'I don't want to sell now, but I need money for payments. Do you think I should use the loan?"

That question comes from a farmer in east-central Illinois. Use of the nine-month loan last fall was the highest in the last decade. That's partly because many farmers were disappointed with elevator prices but needed to generate income.

Currently, government loans are for nine months with farmers using grain as collateral. Traders and end users will pay attention to the maturation dates of the corn, soybean and wheat loans because that may be when a lot of grain is forced onto the market.

Farmers have about 110 million bushels of wheat coming out of loan in April and May. That's close to half of the 245 million bushels under loan. A large percentage of it is hard red spring wheat, and the majority is under loan in North and South Dakota.

Watch the market action in the wheat market in April and May as an indication of what may happen in the corn and soybean markets later.

For soybeans, July to August is the key time to watch. Over 160 million bushels of soybean loans will mature in that period, with another 65 million coming due in September. During that three-month period, nearly 75% of the outstanding nine-month soybean loans will expire.

The critical period for corn is August to September, when nearly 800 million bushels of corn loans mature, about 60% of the total amount under loan. Much of it is in Iowa, Minnesota, Nebraska and South Dakota. With this huge amount of corn coming out of loan, both futures and basis levels will be impacted in the western Corn Belt.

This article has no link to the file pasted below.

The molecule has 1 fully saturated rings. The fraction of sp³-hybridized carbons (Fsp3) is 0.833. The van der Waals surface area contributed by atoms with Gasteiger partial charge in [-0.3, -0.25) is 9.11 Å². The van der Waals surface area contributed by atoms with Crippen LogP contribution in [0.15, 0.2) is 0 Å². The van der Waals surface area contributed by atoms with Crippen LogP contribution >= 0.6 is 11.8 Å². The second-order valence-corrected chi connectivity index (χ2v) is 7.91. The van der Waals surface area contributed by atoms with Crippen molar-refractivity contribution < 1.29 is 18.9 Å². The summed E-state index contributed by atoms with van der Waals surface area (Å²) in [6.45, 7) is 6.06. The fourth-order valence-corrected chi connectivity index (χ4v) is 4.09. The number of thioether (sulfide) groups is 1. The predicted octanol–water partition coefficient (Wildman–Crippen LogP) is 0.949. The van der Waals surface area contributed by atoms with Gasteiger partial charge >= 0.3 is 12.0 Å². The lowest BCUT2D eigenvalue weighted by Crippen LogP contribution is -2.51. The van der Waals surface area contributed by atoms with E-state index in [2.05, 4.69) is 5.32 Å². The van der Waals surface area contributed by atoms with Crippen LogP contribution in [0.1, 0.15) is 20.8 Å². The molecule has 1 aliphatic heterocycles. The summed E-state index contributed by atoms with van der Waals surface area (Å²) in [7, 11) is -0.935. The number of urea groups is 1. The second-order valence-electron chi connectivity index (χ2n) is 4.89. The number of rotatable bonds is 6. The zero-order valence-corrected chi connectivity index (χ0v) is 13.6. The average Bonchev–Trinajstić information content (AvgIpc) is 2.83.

The time to buy is when everything is for sale, and the time to sell is when supplies are limited. The difficulty is knowing the difference. Because the trade is aware of when and where large supplies will be forced onto the market, odds are good that futures prices and basis levels will drop during the months when a lot of loans expire.

In addition, watch for aggressive use of the loan deficiency payment program by farmers trying to buy back inventory as low as possible during these key months. Plan ahead. The last two days of each of those months are likely to be the worst times to sell. If you have sold your grain ahead or are in a position to hold inventory into the year 2000, it could be a great time to buy.

The way the Freedom to Farm policy is set up, picking the lows is just as important as finding the highs.